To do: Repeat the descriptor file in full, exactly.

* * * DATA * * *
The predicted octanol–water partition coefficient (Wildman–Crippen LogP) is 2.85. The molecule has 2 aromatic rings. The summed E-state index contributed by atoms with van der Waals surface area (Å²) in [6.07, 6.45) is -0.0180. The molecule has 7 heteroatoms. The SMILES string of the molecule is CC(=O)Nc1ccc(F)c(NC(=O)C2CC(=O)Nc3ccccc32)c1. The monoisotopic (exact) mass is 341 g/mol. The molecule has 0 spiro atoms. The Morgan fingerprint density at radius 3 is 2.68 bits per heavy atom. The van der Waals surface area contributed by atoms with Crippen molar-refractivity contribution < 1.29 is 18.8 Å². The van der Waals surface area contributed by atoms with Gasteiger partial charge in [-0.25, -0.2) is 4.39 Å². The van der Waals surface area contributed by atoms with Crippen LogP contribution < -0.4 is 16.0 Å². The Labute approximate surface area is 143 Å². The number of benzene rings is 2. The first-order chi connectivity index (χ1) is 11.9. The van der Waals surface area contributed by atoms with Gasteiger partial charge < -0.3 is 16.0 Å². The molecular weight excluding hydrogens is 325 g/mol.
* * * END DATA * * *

The predicted octanol–water partition coefficient (Wildman–Crippen LogP) is 2.85. The molecule has 2 aromatic rings. The summed E-state index contributed by atoms with van der Waals surface area (Å²) in [6.07, 6.45) is -0.0180. The molecule has 7 heteroatoms. The SMILES string of the molecule is CC(=O)Nc1ccc(F)c(NC(=O)C2CC(=O)Nc3ccccc32)c1. The monoisotopic (exact) mass is 341 g/mol. The molecule has 0 spiro atoms. The Morgan fingerprint density at radius 3 is 2.68 bits per heavy atom. The van der Waals surface area contributed by atoms with Crippen molar-refractivity contribution < 1.29 is 18.8 Å². The van der Waals surface area contributed by atoms with Gasteiger partial charge in [-0.25, -0.2) is 4.39 Å². The van der Waals surface area contributed by atoms with Crippen LogP contribution < -0.4 is 16.0 Å². The Labute approximate surface area is 143 Å². The number of benzene rings is 2. The first-order chi connectivity index (χ1) is 11.9. The van der Waals surface area contributed by atoms with Gasteiger partial charge < -0.3 is 16.0 Å². The molecular weight excluding hydrogens is 325 g/mol.